How profoundly will the sullen O.J. aftermath affect the already testy state of race relations? Last week the nation's political leaders did little to calm things down. President Clinton, who found time to watch the verdict off the Oval Office, issued an innocuous statement about needing to respect the verdict but sympathize with the victims' families. Except for conservatives Patrick Buchanan and Robert Dornan, who denounced the verdict, most of Clinton's GOP challengers tried to stay out of it, too. Even Colin Powell, whom many are calling on to run for president in part because he is seen as a potential racial healer, talked only mildly of the need to "work toward reconciliation." But it may be hard for the candidates to keep ducking the controversy next week, when hundreds of thousands of blacks will converge on Washington for the Million Man March organized by Nation of Islam leader Louis Farrakhan. Fallout from the O.J. verdict is likely to be a theme, and Cochran and even Simpson himself are expected to attend. In the short term, some experts expressed hope that the verdict would focus attention on bigotry and unequal treatment in the justice system. Attorney General Janet Reno said the Justice Department would investigate the LAPD for the kind of violations Fuhrman bragged about. Joe Hicks, an African-American community leader in Los Angeles, was among many black and white commentators who called for a nationwide probe of police misconduct -- and warned that inaction would result in making it harder to prosecute and convict criminals. But there was just as much evidence that disgust over the Simpson outcome might simply leave whites determined to make it more difficult for black juries to acquit black defendants. Prospects suddenly brightened for a California amendment that would allow "non-majority" verdicts of 10-2, as well as new proposals that would limit "peremptory challenges" that allow lawyers to exclude jurors on the basis of race. As N. Don Wy-cliff, the black editorial-page editor of the Chicago Tribune, put it: "White people are feeling now the same anger and frustration over the justice system that black people have felt for a long time. I fear the reaction will not be, 'Hey, now I see what the other guy has been saying all this time.' It'll be, 'Let's get back'."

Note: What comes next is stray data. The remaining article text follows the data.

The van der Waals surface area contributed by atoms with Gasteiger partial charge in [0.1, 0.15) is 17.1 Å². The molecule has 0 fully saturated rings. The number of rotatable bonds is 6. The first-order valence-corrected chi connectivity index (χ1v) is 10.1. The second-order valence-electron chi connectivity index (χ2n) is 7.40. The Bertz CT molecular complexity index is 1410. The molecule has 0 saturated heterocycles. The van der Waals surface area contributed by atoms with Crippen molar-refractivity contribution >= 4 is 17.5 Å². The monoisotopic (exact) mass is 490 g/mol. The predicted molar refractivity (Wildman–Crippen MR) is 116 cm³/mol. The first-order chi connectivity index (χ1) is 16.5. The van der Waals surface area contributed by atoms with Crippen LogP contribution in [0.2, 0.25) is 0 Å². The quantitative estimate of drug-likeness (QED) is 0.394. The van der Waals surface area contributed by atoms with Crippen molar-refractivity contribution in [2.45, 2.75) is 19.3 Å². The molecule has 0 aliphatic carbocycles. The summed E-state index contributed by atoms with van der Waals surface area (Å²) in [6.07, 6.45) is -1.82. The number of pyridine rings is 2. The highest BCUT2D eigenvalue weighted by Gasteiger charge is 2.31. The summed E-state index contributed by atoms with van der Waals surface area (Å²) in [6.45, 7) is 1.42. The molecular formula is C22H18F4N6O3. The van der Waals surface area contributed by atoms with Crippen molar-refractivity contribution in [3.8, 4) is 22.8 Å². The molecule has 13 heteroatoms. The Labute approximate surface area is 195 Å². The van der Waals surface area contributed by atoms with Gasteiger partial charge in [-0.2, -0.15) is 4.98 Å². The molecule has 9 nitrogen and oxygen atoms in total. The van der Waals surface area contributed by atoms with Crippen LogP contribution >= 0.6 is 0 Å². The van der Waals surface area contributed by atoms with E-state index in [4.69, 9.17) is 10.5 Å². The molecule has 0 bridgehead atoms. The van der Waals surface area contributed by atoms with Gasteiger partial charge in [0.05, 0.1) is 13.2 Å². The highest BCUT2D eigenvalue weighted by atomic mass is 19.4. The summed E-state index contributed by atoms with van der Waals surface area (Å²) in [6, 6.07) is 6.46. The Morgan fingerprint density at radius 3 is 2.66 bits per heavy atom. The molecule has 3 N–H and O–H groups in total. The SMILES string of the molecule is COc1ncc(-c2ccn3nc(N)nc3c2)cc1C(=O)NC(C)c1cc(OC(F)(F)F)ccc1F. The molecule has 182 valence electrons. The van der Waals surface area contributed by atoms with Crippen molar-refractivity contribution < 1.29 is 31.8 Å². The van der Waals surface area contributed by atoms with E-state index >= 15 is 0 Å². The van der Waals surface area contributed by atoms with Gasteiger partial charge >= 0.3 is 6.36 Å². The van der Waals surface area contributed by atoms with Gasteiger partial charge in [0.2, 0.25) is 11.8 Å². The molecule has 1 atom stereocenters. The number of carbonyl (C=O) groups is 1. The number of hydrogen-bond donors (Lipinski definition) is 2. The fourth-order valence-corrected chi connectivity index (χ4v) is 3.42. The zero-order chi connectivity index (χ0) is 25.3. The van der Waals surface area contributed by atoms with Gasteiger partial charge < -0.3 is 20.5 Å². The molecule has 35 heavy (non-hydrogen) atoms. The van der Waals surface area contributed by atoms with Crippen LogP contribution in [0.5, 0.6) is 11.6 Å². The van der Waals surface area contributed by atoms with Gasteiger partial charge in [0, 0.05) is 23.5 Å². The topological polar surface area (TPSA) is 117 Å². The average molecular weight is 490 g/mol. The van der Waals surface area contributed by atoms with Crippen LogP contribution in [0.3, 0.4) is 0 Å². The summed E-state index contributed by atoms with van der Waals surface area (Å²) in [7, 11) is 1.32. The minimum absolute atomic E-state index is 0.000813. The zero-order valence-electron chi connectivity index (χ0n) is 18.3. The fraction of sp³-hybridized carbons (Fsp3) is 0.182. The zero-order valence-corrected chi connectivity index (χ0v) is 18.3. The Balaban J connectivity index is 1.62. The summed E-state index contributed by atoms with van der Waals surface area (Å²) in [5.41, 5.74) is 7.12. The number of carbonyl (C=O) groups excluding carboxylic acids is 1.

More than a few whites were talking about getting back in other ways. Long before the O.J. trial, political and public support began to dry up for welfare, affirmative-action and other government programs that disproportionately benefit minorities. It's become increasingly fashionable to argue that the civil-rights movement was about giving blacks equal protection and opportunity as individuals -- but that there's no reason society has to respond to demands for group preferences forever. Now, the sight of what many whites viewed as African-Americans un-critically celebrating the acquittal of a guilty man simply because he is black is likely to deepen this impatience with "grievance politics" and "groupthink." Watching blacks portray Simpson as the victim of a racist system, one white writer from the Midwest, a longtime liberal, complained, "Why is the problem always the job or the schools or the police? Why is the problem never because 'one of us' did something wrong?"